The decline of US dollar power will happen despite, not because, of grandstanding at BRICS summits. These are more about the rivalry between BRICS members, particularly China and India, than having policy and practice to suit the common interests of five, let alone an expanded group of 10 or more. The BRICS idea (minus Russia) might have made a little more sense in the bipolar US-Soviet world as an adjunct to the Non-Aligned Movement of the 1950s to 1970s. But this is a multipolar world, so common interests are hard to define, let alone forge into policies. If there is any comparison with the US-Soviet rivalry of the past, it is a world in which China has replaced the Soviets. So much for non-alignment.
Replacing the US dollar will be more difficult than usually supposed. The yen was once seen as a viable alternative, at least for trade, but it has never taken off and now is mostly only used by Japanese companies – despite the fact that the yen is surrounded by fewer restrictions than any other significant Asian currency. More locally, the Thai baht is acceptable in some neighboring currencies.
The most obvious Asian candidate is China and for sure the use of the yuan for both trade and reserves has been rising, but that process has a long way to go and it is likely to be slow given China’s own controls and suspicions of China among its Asian neighbors, who matter rather more than a long list of African and Latin American states where Chinese largesse has won friends and influence.
Bilateral deals to avoid the dollar are fine in theory but not in practice. Ask the Russians, who sit on billions of Indian rupees acquired in exchange for oil but have difficulty spending in India and which are not much wanted in the global FX markets.
Stronger Asian currencies like the Korean won are eligible in theory but too scarce for most trade purposes. Anyway, most central banks are averse to the potential volatility of their currencies being used widely outside the country.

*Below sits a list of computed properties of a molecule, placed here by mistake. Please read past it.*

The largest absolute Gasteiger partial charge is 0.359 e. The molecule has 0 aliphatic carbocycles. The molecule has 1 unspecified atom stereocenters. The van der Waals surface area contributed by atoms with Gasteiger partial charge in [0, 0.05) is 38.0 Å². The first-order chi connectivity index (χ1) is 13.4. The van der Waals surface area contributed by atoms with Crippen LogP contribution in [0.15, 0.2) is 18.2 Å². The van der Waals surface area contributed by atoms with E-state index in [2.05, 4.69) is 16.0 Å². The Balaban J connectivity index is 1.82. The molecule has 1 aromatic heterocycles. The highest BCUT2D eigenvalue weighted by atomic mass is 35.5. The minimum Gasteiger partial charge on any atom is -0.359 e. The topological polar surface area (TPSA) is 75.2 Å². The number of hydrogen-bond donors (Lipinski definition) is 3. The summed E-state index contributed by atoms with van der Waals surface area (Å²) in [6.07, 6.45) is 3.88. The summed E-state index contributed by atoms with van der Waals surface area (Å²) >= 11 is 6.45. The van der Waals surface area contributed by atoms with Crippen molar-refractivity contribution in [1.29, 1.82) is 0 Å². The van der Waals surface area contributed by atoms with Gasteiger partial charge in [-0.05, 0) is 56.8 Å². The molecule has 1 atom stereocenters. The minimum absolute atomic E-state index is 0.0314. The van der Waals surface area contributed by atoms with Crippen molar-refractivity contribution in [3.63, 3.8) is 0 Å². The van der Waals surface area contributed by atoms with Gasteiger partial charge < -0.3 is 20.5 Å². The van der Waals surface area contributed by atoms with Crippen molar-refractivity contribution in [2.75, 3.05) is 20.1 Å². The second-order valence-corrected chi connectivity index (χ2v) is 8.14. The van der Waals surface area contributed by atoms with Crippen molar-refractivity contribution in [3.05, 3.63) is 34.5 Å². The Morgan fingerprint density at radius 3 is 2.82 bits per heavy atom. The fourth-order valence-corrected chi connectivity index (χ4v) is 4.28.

Generally, trade needs a plentiful supply of trade currency, such as those created by US external deficits. It may be inflationary but that is the lesser evil. In the 19th century, trade grew despite a shortage of Mexican silver dollars, once the world’s leading currency, through the expansion of banking systems for whom trade credit (not home mortgages!) was the main business.
The mid-1970s saw a dollar shortage in the wake of the quadrupling of oil prices that left oil importers with huge deficits. This proved short-lived but saw many efforts at barter trade, sometimes involving three or more countries. But it was cumbersome and ultimately costly. So, however the dollar may be at risk of decline, taking others’ foreign reserves with it, the easy availability continues to lubricate trade.
The only one of the existing BRICS which seems likely to increase its share of world trade and GDP in the coming decade is India. So, rather than being leaders of the pack, the BRICS partners are likely to be superseded by current non-BRICS such as Turkey, Iran (after the mullahs), Indonesia, Nigeria, Bangladesh or smaller middle-income states such as Morocco, Uzbekistan, and Kenya.
Their national interests are so varied that it is hard to see what they can gain from a BRICS+ setup other than not wanting to be left out. But being part of a pack chasing no edible prey is a waste of effort. Meanwhile, those seeming most keen to sign up for BRICS membership are those like Iran and Argentina with the least to offer their would-be comrades.